Harry Thompson's first, and Man Booker-longlisted, novel takes us through the consequences of Fitzroy's need for company, but he is writing as much about relationships as ideas. His account of the prickly friendship of the Tory prig Fitzroy and the cold-hearted Radical Darwin owes much to other novels of naval life and their forced intimacies; the spirit of Patrick O'Brian is often not far away. Thompson's Darwin is accident-prone like O'Brian's Maturin, and like him often needs naval matters explained.
Thompson has learnt from O'Brian and others how to write effective episodes of violence, danger and natural catastrophe. In the course of their zigzagging around the South Atlantic and Pacific, Fitzroy, Darwin and various companions experience earthquake, genocidal warfare and storms at sea. All are done with appropriate brio: Thompson plays fair by that portion of his readership which is reading This Thing of Darkness as part of a naval-adventure genre, in which male couples who are shadow selves are a standard trope.
Unlike O'Brian, Thompson does not entirely like either half of this couple, but dislikes Darwin more. Part of the trouble here is that Thompson is adapting the historical record for the purposes of fiction and is free to load the evidence. He can make Fitzroy's belief in biblical inerrancy a refusal to ditch religion in the face of inconclusive evidence from geology and zoology, while omitting the concurrent debates about the nature of the biblical text. The historical Fitzroy chose to ignore several sorts of evidence. Thompson also portrays Darwin as more racist in the modern sense than Fitzroy, again by shuffling his deck of facts.
In the latter part of the novel, at a point where the two have parted, Thompson editorialises in favour of Fitzroy, whose various misfortunes as inventor of meteorology and enlightened governor of New Zealand are attributed solely to a string of wicked enemies. He also uses Fitzroy to editorialise against Darwin - whose relationship with Wallace, co-discoverer of natural selection, is represented by Fitzroy as usurpation.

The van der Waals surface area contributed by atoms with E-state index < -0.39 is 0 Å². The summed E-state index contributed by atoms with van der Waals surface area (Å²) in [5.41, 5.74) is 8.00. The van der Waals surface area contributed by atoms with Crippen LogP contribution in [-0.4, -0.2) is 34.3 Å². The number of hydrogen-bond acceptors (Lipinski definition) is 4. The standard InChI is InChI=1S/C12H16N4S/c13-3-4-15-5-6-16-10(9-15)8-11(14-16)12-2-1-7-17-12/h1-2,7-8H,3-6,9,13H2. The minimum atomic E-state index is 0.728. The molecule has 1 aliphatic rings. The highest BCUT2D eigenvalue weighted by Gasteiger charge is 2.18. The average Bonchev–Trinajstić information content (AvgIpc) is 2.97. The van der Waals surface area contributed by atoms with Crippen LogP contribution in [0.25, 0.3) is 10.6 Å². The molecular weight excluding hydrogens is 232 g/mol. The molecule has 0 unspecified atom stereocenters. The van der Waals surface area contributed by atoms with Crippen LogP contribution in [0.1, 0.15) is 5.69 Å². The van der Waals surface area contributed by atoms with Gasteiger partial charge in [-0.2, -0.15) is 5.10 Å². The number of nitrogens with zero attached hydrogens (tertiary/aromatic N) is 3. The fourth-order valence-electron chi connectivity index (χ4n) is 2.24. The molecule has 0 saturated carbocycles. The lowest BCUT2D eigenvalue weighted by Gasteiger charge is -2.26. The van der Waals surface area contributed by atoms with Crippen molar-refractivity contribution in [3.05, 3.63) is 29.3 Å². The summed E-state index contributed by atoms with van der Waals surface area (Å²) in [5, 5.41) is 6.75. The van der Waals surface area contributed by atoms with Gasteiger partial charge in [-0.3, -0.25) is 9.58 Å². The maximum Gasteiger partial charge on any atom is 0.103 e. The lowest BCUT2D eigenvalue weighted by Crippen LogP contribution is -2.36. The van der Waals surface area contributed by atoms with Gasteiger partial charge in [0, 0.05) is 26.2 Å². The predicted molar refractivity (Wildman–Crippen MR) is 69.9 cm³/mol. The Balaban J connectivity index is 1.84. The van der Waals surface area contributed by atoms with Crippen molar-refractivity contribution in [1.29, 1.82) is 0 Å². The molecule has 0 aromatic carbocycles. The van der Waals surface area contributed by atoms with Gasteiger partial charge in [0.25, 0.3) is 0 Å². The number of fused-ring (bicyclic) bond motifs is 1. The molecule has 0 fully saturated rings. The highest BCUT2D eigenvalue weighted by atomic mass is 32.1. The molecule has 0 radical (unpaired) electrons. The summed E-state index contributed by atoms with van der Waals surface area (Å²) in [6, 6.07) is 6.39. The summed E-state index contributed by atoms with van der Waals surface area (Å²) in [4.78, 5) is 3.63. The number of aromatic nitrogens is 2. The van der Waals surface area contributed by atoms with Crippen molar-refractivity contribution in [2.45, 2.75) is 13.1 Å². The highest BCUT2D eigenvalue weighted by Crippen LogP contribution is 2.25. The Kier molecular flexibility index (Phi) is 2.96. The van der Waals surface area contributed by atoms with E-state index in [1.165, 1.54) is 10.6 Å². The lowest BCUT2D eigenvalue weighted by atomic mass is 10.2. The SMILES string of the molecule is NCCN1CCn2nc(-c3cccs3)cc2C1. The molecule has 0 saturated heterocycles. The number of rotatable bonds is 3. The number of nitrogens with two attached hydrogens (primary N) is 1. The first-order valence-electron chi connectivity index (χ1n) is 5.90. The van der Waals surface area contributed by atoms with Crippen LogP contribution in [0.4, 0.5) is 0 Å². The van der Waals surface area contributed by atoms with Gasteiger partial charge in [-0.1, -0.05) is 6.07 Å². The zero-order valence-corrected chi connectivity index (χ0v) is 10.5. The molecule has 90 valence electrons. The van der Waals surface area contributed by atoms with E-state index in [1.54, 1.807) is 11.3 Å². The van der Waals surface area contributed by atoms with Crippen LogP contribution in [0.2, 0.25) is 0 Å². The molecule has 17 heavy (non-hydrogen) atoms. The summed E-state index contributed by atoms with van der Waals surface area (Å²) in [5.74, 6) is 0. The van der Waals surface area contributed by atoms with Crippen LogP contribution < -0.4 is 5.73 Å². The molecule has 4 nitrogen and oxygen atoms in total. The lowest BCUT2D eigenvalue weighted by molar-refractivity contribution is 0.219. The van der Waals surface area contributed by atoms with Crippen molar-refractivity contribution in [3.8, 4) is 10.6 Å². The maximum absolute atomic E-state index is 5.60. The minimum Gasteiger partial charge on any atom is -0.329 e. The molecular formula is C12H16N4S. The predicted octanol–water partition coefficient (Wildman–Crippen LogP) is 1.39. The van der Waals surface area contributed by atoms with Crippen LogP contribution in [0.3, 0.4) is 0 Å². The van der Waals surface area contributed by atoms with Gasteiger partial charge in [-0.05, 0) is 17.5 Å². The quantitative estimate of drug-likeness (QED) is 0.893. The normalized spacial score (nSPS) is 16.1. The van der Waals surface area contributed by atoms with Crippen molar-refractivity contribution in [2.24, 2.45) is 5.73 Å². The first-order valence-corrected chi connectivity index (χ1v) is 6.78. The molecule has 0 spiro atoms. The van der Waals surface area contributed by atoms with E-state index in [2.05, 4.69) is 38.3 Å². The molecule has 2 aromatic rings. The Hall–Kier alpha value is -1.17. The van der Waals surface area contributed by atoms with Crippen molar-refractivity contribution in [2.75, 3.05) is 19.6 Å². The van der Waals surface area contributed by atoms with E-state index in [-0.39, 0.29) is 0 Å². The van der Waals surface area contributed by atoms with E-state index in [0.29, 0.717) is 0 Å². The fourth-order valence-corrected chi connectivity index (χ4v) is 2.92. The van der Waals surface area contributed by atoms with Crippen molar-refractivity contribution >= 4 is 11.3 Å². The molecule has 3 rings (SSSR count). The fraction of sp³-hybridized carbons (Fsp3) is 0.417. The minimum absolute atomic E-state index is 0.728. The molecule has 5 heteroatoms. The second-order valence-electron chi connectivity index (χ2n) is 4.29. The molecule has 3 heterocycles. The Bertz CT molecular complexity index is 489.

Thompson is using the novel to fight a battle already fought to a late draw. Our more sympathetic attitude to mental illness, and our deepened hostility to scientific racism, has for decades led to a more even-handed perception of these friends turned enemies. The days when it was standard to portray Fitzroy as a dunderheaded aristocrat are long done; indeed, the assault on Darwin by religious bigots far nastier than Fitzroy is rather more of a current issue.
This Thing of Darkness is two sorts of book: a superior adventure story and a polemic. One can enjoy the former considerably while noting that the manners of the latter are wanting. Thompson shows Darwin as sympathetic to a genocide, which the Argentinian Rosas justifies - in speeches drawn from Tony Blair. To smear Darwin with complicity in an Iraq war mounted by the anti-evolution George W Bush is quite a feat.
Roz Kaveney's 'From Alien to The Matrix' is published by IB Tauris
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